It’s funny because it’s all I want—to fill that spot about the couch, to fill that spot in my office, to have shots to send to my mother, my father, my family. I honestly feel like I ask for very little from my children. Just this one thing.


Just like I could have predicted before we even started, before I drove out to the perfect photoshoot spot—complete with sprawling greenery, wooden fence, and running horses in the background—before I hauled out the camera, this one ended in tears. Of course. And not a single usable shot. I crawled into the van. Hurt, defeated, sad, angry, frustrated, spent, done.

And then came the blues. This complete and total overall rush of ick and shittiness.

I got home , threw on my comfiest sweats, and got into my bed with my giant coffee. I watched this past week’s Parenthood and half of Glee until I decided that I’m completely and total over Glee. I didn’t want to talk to anyone. I didn’t want anyone to talk to me. I couldn’t stop crying. I edited lovely pictures of other peoples’ children. I worked. I took a nap. I played Ticket to Ride on my phone.  I didn’t get up and get dressed again until 7:30, because we had dinner plans. Given the choice, though, I would have stayed in bed the rest of the night. It was really the only place I wanted to be.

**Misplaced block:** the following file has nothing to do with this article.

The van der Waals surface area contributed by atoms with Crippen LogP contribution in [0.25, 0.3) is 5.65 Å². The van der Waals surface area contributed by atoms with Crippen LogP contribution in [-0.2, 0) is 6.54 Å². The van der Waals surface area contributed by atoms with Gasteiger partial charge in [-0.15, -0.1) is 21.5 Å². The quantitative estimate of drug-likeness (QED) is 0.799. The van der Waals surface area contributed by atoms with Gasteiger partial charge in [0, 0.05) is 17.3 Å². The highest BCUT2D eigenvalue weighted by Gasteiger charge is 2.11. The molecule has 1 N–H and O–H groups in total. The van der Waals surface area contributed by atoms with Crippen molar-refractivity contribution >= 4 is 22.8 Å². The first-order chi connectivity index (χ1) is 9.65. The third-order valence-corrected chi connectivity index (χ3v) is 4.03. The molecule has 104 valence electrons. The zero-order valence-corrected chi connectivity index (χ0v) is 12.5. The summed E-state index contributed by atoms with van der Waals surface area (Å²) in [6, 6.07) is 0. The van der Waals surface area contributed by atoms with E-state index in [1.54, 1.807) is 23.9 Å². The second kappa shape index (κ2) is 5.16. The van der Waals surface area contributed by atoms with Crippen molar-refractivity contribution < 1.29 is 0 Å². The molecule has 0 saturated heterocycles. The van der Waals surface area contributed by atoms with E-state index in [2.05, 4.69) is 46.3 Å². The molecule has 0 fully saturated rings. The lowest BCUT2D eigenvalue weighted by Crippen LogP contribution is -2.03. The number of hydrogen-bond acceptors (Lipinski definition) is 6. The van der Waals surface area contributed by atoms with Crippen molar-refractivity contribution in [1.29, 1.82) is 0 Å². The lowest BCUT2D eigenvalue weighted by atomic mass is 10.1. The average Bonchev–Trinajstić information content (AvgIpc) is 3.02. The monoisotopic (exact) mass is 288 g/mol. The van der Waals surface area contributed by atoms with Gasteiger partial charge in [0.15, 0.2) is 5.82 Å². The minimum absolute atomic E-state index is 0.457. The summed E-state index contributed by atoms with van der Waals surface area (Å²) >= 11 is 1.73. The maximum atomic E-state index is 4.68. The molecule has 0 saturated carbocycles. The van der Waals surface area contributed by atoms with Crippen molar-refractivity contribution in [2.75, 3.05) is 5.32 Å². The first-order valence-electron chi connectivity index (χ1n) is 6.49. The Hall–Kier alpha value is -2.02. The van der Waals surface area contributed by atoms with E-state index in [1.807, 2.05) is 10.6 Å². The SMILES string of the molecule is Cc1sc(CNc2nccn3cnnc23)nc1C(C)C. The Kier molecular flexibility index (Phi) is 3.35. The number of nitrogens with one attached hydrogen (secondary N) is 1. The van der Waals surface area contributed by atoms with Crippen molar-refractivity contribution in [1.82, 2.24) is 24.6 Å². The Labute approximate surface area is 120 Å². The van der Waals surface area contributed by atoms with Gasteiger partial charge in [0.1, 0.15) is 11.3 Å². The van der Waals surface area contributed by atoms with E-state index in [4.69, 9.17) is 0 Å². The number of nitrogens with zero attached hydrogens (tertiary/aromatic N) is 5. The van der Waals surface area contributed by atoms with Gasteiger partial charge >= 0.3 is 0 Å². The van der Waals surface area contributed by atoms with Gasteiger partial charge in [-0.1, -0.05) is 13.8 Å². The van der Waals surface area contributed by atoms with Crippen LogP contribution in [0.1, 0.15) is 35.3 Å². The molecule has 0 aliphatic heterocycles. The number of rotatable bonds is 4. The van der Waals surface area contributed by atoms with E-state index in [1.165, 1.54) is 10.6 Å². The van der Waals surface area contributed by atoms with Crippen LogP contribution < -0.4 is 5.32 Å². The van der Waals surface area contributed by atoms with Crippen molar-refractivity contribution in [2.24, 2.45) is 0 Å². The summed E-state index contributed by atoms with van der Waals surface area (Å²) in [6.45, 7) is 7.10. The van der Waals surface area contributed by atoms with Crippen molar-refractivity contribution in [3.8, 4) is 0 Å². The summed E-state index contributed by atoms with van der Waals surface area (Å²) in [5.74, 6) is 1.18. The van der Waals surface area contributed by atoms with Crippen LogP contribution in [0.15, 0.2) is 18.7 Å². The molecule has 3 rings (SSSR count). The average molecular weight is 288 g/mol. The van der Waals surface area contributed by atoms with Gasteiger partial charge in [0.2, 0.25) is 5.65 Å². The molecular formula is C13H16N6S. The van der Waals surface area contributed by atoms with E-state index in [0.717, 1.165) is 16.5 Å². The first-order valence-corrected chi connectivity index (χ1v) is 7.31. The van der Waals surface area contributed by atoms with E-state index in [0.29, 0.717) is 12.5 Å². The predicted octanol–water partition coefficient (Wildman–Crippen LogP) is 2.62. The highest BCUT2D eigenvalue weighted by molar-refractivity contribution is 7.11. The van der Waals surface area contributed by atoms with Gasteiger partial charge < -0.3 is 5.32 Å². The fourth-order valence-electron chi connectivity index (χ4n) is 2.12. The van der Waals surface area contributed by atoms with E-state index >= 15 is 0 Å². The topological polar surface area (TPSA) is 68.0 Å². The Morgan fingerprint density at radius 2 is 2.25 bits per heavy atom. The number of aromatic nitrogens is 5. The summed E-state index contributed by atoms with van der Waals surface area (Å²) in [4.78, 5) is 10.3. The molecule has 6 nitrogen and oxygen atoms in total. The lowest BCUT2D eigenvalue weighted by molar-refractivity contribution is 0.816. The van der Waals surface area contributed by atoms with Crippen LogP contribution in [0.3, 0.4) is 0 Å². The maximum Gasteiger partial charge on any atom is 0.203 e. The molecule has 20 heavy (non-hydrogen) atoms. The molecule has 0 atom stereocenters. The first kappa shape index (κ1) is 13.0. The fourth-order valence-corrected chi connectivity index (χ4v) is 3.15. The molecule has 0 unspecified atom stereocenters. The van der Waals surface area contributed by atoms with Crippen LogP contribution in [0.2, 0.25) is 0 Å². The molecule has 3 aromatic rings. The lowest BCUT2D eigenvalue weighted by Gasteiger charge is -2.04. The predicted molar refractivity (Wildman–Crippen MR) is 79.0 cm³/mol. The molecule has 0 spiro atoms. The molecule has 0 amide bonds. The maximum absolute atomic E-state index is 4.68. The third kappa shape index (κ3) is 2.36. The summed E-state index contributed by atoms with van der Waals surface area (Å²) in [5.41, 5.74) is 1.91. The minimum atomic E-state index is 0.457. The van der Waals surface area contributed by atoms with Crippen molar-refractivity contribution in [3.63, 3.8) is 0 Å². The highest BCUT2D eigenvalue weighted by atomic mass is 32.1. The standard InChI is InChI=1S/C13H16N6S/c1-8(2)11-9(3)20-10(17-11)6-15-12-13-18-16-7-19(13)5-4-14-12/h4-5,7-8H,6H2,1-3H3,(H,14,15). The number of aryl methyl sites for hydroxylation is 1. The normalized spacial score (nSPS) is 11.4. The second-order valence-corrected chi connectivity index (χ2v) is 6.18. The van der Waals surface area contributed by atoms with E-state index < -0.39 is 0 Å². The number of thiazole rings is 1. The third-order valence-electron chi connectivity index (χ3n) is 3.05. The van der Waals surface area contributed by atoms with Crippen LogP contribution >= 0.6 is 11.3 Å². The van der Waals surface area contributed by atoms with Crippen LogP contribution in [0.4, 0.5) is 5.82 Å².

I put on my big girl pants and went out, though, and had a lovely time. If you didn’t know, you wouldn’t have known how I have spent my afternoon. You wouldn’t have known how blue-ish I felt. You may have suspected that something was up since I was drinking wine, which I never do, because I do not enjoy drinking wine. You may have suspected, but you couldn’t have known.

That’s the thing, right? You can’t ever know—just by looking at someone.

My life is so, so good right now.

But sometimes there are blueish moments. And you have just got the ride it out until the moments pass. Until you get a giant middle-of-the-night hug from Isabella. Until you get a text at dinner about Emily finally losing that tooth that has been bugging her for weeks. Until Josh wants to ask you a very important joke that’s surprisingly funny.

Until it’s over.

Until you wake up in the morning, ready to tackle what Monday has to offer.

Come at me Monday—you can’t knock me down. Not today. Not after yesterday. 

But as much as it pains me, I know that I have to put the camera down. And no longer try with them. But, you know, at least we have a Bat Mitzvah coming up and then maybe someone—someone who is not ME—will take a lovely picture of my three children. Because I know I never will.